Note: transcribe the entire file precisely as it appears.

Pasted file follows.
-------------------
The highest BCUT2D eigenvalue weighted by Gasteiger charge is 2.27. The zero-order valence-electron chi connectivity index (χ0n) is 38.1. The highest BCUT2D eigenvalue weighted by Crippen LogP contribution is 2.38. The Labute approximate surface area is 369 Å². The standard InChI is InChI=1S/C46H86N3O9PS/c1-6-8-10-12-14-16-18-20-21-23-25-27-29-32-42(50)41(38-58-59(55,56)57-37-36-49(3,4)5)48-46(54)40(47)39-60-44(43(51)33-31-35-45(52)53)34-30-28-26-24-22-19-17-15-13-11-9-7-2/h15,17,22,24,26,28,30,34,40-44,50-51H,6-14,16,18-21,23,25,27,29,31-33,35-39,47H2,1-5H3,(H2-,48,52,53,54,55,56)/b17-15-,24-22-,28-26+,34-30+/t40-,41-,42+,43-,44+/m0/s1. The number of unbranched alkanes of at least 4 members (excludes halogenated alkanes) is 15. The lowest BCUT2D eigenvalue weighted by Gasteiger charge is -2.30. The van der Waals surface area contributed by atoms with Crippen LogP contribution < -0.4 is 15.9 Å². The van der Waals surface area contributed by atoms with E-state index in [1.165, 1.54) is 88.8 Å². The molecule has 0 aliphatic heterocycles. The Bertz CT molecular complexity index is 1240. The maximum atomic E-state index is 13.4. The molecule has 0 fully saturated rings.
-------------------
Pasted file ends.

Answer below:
The highest BCUT2D eigenvalue weighted by Gasteiger charge is 2.27. The zero-order valence-electron chi connectivity index (χ0n) is 38.1. The highest BCUT2D eigenvalue weighted by Crippen LogP contribution is 2.38. The Labute approximate surface area is 369 Å². The standard InChI is InChI=1S/C46H86N3O9PS/c1-6-8-10-12-14-16-18-20-21-23-25-27-29-32-42(50)41(38-58-59(55,56)57-37-36-49(3,4)5)48-46(54)40(47)39-60-44(43(51)33-31-35-45(52)53)34-30-28-26-24-22-19-17-15-13-11-9-7-2/h15,17,22,24,26,28,30,34,40-44,50-51H,6-14,16,18-21,23,25,27,29,31-33,35-39,47H2,1-5H3,(H2-,48,52,53,54,55,56)/b17-15-,24-22-,28-26+,34-30+/t40-,41-,42+,43-,44+/m0/s1. The number of unbranched alkanes of at least 4 members (excludes halogenated alkanes) is 15. The lowest BCUT2D eigenvalue weighted by Gasteiger charge is -2.30. The van der Waals surface area contributed by atoms with Crippen LogP contribution < -0.4 is 15.9 Å². The van der Waals surface area contributed by atoms with E-state index in [1.165, 1.54) is 88.8 Å². The molecule has 0 aliphatic heterocycles. The Bertz CT molecular complexity index is 1240. The maximum atomic E-state index is 13.4. The molecule has 0 fully saturated rings.